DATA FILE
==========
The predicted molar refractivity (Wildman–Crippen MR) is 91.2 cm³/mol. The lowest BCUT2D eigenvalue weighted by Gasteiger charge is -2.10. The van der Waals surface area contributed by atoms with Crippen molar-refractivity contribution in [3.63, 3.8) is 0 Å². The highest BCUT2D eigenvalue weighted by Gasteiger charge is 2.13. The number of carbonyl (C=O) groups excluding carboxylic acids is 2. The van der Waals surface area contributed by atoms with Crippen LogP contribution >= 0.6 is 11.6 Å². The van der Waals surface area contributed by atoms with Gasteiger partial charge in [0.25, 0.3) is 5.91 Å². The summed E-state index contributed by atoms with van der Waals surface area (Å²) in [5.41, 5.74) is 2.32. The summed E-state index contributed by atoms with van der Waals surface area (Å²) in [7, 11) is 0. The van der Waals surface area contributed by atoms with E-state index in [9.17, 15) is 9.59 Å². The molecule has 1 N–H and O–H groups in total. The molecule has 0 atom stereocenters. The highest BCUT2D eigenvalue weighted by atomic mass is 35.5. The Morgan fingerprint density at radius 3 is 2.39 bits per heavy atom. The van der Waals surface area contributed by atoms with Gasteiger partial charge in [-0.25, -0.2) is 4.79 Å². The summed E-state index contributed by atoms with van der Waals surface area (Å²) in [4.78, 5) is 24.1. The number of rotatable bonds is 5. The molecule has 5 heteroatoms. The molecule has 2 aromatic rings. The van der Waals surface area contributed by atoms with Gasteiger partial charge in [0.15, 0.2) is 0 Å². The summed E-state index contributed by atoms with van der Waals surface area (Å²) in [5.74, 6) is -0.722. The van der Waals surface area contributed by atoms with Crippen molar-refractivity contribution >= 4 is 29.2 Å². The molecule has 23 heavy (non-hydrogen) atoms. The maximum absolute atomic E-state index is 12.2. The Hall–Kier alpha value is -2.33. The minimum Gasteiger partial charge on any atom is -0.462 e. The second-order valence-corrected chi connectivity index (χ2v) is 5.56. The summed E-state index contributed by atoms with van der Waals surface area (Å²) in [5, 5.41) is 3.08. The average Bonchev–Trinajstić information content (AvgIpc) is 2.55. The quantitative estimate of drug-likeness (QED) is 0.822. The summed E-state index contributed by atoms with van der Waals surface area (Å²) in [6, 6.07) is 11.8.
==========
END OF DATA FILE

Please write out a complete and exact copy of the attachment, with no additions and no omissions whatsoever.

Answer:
The predicted molar refractivity (Wildman–Crippen MR) is 91.2 cm³/mol. The lowest BCUT2D eigenvalue weighted by Gasteiger charge is -2.10. The van der Waals surface area contributed by atoms with Crippen molar-refractivity contribution in [3.63, 3.8) is 0 Å². The highest BCUT2D eigenvalue weighted by Gasteiger charge is 2.13. The number of carbonyl (C=O) groups excluding carboxylic acids is 2. The van der Waals surface area contributed by atoms with Crippen LogP contribution >= 0.6 is 11.6 Å². The van der Waals surface area contributed by atoms with Gasteiger partial charge in [0.25, 0.3) is 5.91 Å². The summed E-state index contributed by atoms with van der Waals surface area (Å²) in [5.41, 5.74) is 2.32. The summed E-state index contributed by atoms with van der Waals surface area (Å²) in [7, 11) is 0. The van der Waals surface area contributed by atoms with E-state index in [9.17, 15) is 9.59 Å². The molecule has 1 N–H and O–H groups in total. The molecule has 0 atom stereocenters. The highest BCUT2D eigenvalue weighted by atomic mass is 35.5. The Morgan fingerprint density at radius 3 is 2.39 bits per heavy atom. The van der Waals surface area contributed by atoms with Gasteiger partial charge in [-0.25, -0.2) is 4.79 Å². The summed E-state index contributed by atoms with van der Waals surface area (Å²) in [4.78, 5) is 24.1. The number of rotatable bonds is 5. The molecule has 5 heteroatoms. The molecule has 2 aromatic rings. The van der Waals surface area contributed by atoms with Gasteiger partial charge in [0.15, 0.2) is 0 Å². The summed E-state index contributed by atoms with van der Waals surface area (Å²) in [5.74, 6) is -0.722. The van der Waals surface area contributed by atoms with Crippen molar-refractivity contribution >= 4 is 29.2 Å². The molecule has 23 heavy (non-hydrogen) atoms. The maximum absolute atomic E-state index is 12.2. The Hall–Kier alpha value is -2.33. The minimum Gasteiger partial charge on any atom is -0.462 e. The second-order valence-corrected chi connectivity index (χ2v) is 5.56. The summed E-state index contributed by atoms with van der Waals surface area (Å²) in [5, 5.41) is 3.08. The average Bonchev–Trinajstić information content (AvgIpc) is 2.55. The quantitative estimate of drug-likeness (QED) is 0.822. The summed E-state index contributed by atoms with van der Waals surface area (Å²) in [6, 6.07) is 11.8.